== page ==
Tsunami aftermath: The drive to move forward
Humans -- and humanity -- are more than the disasters that sometimes befall them. They recover. They rebuild. They live and laugh again.
We meet them during the most trying times of their lives. We call them victims, survivors, refugees. Their faces personalize a disaster, their stories show us how humans deal with the huge and unexpected – a hurricane, earthquake, fire, or flood that engulfs a community and scatters families. Their accounts of the startling moment their everyday lives were upended, where they hid, how they clawed their way out, what they lost, and why they wept prompt us to rethink what we know about safety, survival, and our capacity for compassion.
The Southeast Asian tsunami of 2004 riveted the world and generated a record outpouring of charitable aid. One reason was the sheer scale of the disaster: Coastal communities throughout the Indian Ocean basin were overpowered by giant waves. The time of year undoubtedly played a part, too. The great surge struck the day after Christmas, when families are close, news is slow, and charity is in the air.
The Monitor immediately dispatched journalists. They interviewed survivors and tracked relief efforts, concentrating on the hard-hit Indonesian province of Aceh. A year later, correspondent Scott Baldauf and photographer Andy Nelson checked in on the survivors. Aceh was not quite on its feet, but rebuilding was under way. At the two-year mark, Andy and correspondent Simon Montlake visited, this time documenting a significant leap forward.
Eight years have passed since then. In a Monitor cover story (click here to read it), Simon, who is now the Monitor’s deputy international editor, and photographer Ann Hermes track down people you might remember: Mr. Alamsyah, Muam-mar Ma’aruf, and their families. Their lives and those of millions affected by that disaster haven’t followed straight lines. Humans, after all, are not data points. They make choices and then make new ones. They try something and change their minds. They adapt and seize opportunities. You’ll see that in Simon’s report.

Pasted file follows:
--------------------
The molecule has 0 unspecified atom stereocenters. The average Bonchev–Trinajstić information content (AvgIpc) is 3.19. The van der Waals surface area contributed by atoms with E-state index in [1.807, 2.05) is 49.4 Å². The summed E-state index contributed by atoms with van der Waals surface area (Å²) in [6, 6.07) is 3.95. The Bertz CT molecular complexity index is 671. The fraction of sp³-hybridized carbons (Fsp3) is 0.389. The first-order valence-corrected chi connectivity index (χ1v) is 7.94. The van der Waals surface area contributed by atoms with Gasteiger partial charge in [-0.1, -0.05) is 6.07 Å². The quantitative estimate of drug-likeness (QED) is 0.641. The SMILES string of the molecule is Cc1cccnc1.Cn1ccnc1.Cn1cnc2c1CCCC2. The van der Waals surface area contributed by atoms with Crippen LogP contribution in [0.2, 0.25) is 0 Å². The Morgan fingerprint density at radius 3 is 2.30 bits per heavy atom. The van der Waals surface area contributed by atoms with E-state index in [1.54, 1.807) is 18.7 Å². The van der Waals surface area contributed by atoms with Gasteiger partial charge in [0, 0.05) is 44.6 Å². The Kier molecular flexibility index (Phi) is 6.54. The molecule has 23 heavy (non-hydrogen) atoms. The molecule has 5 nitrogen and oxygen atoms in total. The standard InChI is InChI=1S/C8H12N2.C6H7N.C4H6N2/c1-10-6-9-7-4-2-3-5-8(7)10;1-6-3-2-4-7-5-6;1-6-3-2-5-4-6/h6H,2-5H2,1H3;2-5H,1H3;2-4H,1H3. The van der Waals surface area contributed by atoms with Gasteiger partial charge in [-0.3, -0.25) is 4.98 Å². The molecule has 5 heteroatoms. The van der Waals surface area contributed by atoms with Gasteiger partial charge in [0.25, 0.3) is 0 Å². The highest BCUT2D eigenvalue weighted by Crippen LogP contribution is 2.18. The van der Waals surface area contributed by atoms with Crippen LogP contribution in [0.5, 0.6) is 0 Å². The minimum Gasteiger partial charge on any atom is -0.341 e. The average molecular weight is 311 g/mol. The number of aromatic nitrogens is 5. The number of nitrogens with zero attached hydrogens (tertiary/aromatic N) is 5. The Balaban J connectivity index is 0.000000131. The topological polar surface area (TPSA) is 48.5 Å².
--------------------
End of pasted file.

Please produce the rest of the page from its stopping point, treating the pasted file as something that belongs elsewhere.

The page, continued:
Some of the people of Aceh left, some returned, new ones arrived. Babies were born, parents died. Survivors developed skills, shifted careers, made new plans. “It’s not just one simple path from A to B to C,” says Simon. “You can’t assume life after a disaster is reset to zero.” In some cases, opportunity emerged. Communities built back better. In other cases, people defaulted to old preferences, opting to rebuild in danger zones, hoping that a tsunami never strikes the same place twice.
Rebuilding – for an individual or a community – is never easy. Rubble must be removed, lost friends mourned, despair conquered. The motivation to go forward must be harnessed. History is heavy with setbacks and tears. On a planet of 7 billion, the ground is likely again to heave, pain and hurt to recur. But history’s arc bends toward progress. “Per aspera ad astra” is a sentiment older than the Latin language and as true for individuals as for nations.
Although people are sometimes victims, lives are more than a moment. That’s why it is good journalistic practice to follow up on lives interrupted and hear laughter and hope in survivors’ voices. After adversity, the skies clear. The stars never left.
John Yemma is editor-at-large of the Monitor. He can be reached at firstname.lastname@example.org.